# Determine the pressure in the pipe

• zetshield21
In summary, the conversation discusses a pipeline with a water level difference of 5m, a total length of 700m, and a section AB of 300m. Point B is 3m above the free surface of reservoir A, and the diameter of the pipe is 1m with a friction factor of 0.02. The conversation asks to determine the flow rate in the pipe and the pressure at point B. The conversation uses the formula H=f*l*v^2/(d*2g) for the flow rate and Bernoulli's equation from point A to B for the pressure. The attempt at a solution uses the equation -Pa/pg+Z1=Pb/pg+Z2+Hl, assuming Pa
zetshield21

## Homework Statement

a pipeline which connects two reservoirs which has a water level difference of 5m. the total length of the pipe is 700m and the length of section AB is 300m. Point B is at a level of 3m above the free surface of the water in reservoir A. If the diameter of the pipe is 1m and the friction factor is 0.02,Determine
i) the flow rate in the pipe
ii)the pressure at point B

## Homework Equations

i have use formula H=f*l*v^2/(d*2g) for the flow rate
and i use the bernoulli's eguation from point A to B

## The Attempt at a Solution

for the solution II)
from point A to B
-Pa/pg+Z1=Pb/pg+Z2+Hl
where i assumed that Pa=101.3kpa, Z1=0,Z2=3and Hl=f*l*v^2/(2*d*g)
and Pressure at B,Pb that i get is 63.86kpaDid my answer is correct for question 2

Last edited:
EDITed try:
I don't know how to handle the friction loss, but ignoring that, going to Bernoulli:

at A surface, constant = pat/ρ;
at A outlet, = v2/2 -gdA + pA/ρ where dA = depth of A outlet below surface & not given;
at B, = v2/2 + gh1 + pB/ρ where h1 = 3m
at C inlet, = v2/2 - gh2 - gdB + pB/ρ where h2 = 5m and dB = depth of C inlet below its surface & not given;

but pB = pat + ρgdB so the C inlet expression simplifies to
v2/2 - gh2 + pat/ρ.

From the last,
v2 = 2gh2 so v ~ 9.9 m/s and from the B expression,
pB = 21.6 kPa

Maybe you can figure out from the above (1) if it sounds right, and (2) how to factor in the friction loss. That loss is pretty small so I would think our answers should not differ by that much.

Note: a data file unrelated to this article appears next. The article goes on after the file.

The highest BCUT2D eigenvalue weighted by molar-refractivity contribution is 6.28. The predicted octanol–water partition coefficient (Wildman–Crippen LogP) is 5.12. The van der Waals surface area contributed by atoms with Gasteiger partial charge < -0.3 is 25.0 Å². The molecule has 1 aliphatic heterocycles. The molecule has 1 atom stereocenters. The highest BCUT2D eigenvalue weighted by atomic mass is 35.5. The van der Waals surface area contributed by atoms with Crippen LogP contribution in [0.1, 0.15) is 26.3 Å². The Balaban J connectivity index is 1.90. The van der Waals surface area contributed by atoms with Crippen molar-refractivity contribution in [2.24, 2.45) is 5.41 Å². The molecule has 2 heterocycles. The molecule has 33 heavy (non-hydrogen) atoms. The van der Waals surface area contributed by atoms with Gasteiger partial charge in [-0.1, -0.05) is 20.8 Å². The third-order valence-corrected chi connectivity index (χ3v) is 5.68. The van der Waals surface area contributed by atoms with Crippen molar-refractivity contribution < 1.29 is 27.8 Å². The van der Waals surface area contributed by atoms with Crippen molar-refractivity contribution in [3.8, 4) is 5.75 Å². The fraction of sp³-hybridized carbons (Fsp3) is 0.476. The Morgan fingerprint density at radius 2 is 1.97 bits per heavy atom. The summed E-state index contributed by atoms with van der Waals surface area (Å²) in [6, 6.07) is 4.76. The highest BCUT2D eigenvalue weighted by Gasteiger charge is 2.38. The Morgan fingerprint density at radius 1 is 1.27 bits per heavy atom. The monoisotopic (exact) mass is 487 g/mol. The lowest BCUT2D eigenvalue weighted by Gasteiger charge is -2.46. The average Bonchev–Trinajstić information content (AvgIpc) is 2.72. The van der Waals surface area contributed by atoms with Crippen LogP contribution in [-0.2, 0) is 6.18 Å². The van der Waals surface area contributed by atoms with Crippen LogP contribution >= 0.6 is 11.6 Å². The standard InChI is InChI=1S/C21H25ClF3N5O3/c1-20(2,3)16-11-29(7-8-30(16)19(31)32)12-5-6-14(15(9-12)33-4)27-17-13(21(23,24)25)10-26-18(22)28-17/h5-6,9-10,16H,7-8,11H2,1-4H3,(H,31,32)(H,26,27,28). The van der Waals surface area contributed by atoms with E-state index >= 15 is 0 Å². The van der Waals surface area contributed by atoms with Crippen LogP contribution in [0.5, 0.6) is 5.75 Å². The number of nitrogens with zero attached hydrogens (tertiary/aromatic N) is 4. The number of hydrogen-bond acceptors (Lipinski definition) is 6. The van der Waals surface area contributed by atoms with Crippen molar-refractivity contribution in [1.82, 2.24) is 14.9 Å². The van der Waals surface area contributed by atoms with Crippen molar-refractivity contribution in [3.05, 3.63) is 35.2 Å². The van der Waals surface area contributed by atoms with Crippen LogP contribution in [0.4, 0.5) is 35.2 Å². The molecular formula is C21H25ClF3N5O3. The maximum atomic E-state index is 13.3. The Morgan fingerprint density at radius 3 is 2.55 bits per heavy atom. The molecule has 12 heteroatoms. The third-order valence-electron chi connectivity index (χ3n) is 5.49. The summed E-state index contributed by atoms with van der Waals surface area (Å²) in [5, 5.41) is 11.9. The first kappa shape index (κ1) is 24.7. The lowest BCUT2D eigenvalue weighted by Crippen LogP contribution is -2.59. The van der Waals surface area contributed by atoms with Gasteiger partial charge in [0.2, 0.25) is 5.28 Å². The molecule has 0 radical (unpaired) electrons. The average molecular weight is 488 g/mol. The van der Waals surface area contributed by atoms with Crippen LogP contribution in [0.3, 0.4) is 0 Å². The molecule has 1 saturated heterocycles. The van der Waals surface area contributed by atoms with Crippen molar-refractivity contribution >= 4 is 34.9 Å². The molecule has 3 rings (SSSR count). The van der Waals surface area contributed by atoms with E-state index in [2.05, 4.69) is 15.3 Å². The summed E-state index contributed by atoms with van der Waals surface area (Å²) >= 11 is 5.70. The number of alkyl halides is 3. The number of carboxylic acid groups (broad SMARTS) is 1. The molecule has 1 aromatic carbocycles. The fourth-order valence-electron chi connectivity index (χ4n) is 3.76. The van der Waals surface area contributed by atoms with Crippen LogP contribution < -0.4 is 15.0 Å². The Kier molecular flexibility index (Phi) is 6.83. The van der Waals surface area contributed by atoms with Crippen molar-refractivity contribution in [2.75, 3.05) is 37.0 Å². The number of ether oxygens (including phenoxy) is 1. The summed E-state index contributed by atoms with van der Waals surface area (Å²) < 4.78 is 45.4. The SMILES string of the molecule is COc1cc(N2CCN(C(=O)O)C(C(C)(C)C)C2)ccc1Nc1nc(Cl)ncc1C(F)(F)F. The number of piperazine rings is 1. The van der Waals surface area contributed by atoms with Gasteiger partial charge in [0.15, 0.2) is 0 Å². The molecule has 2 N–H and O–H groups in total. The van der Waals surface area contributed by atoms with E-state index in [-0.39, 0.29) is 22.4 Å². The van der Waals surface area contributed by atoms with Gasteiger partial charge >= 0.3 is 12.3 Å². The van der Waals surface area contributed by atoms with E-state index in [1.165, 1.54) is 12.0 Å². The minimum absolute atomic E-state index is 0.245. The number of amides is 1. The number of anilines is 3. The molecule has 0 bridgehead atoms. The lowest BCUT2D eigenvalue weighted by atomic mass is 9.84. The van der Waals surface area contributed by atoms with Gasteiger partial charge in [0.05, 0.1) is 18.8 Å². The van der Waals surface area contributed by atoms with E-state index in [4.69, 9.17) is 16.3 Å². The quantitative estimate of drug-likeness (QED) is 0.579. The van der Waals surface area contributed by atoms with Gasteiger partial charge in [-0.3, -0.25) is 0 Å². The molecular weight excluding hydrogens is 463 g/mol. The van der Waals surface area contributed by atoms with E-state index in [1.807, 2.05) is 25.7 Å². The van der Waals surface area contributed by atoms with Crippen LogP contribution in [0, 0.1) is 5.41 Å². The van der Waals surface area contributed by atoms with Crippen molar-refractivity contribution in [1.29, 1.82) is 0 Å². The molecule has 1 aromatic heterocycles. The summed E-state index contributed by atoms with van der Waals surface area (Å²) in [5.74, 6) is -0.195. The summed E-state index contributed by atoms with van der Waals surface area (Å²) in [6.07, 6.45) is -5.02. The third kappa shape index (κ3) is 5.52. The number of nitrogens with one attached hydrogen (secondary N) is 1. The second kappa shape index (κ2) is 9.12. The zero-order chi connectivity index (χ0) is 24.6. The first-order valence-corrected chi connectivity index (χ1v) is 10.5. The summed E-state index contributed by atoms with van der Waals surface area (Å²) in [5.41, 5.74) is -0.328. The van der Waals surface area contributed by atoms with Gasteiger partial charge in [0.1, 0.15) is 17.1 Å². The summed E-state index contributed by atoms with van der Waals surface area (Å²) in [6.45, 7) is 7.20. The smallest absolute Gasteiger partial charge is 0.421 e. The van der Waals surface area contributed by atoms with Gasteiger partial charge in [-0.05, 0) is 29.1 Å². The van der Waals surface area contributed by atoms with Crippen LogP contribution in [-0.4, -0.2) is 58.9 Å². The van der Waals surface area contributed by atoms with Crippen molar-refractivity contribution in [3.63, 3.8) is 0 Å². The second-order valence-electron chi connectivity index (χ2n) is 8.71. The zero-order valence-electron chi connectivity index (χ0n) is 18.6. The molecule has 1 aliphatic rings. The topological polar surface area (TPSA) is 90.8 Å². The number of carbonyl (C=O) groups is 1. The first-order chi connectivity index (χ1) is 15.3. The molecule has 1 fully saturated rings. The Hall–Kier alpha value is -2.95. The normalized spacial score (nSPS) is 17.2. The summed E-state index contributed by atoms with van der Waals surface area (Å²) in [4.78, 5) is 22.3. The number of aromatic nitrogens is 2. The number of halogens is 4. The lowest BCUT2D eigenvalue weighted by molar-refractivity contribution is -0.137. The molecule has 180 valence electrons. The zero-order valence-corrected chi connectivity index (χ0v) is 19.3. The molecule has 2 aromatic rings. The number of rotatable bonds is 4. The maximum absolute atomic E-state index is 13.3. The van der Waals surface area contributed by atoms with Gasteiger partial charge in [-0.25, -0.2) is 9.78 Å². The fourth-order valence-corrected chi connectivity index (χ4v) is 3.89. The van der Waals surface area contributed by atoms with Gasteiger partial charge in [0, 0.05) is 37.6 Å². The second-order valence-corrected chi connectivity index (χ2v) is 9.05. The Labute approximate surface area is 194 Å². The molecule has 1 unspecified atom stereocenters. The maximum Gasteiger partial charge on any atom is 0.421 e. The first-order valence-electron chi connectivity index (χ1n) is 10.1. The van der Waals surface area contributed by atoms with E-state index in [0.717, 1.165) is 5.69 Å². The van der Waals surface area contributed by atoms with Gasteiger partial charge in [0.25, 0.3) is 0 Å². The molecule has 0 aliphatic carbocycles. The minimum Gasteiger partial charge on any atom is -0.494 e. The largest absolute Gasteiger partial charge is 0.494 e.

Last edited:
zetshield21 said:

## Homework Statement

a pipeline which connects two reservoirs which has a water level difference of 5m. the total length of the pipe is 700m and the length of section AB is 300m. Point B is at a level of 3m above the free surface of the water in reservoir A. If the diameter of the pipe is 1m and the friction factor is 0.02,Determine
i) the flow rate in the pipe
ii)the pressure at point B

## Homework Equations

i have use formula H=f*l*v^2/(d*2g) for the flow rate
and i use the bernoulli's eguation from point A to B

## The Attempt at a Solution

for the solution II)
from point A to B
-Pa/pg+Z1=Pb/pg+Z2+Hl
where i assumed that Pa=101.3kpa, Z1=0,Z2=3and Hl=f*l*v^2/(2*d*g)
and Pressure at B,Pb that i get is 63.86kpa

Did my answer is correct for question 2

If the inlet and outlet of the pipe were at the same elevation, what would be the relationship between the pressure drop and flow rate, taking into account the friction loss? Start out by writing the general equation between pressure drop and flow rate in terms of the density, mean velocity = Q/A, drag coefficient, length of pipe, and diameter of pipe. Then plug in numbers for water.

## 1. What is the formula for determining pressure in a pipe?

The formula for determining pressure in a pipe is P = F/A, where P is pressure, F is force, and A is the cross-sectional area of the pipe.

## 2. How do you measure the pressure in a pipe?

The pressure in a pipe can be measured using a pressure gauge, which typically works by converting the force exerted by the fluid into a reading on a dial or digital display.

## 3. What are the units of measurement for pressure in a pipe?

The SI unit for pressure is Pascal (Pa), but other commonly used units include pounds per square inch (psi), kilopascal (kPa), and bar.

## 4. How does the diameter of the pipe affect the pressure inside?

The pressure inside a pipe is inversely proportional to the diameter of the pipe. This means that as the diameter increases, the pressure decreases, and vice versa.

## 5. What factors can cause a change in pressure inside a pipe?

Several factors can cause a change in pressure inside a pipe, including changes in fluid flow rate, changes in pipe diameter, and the presence of obstructions or bends in the pipe.

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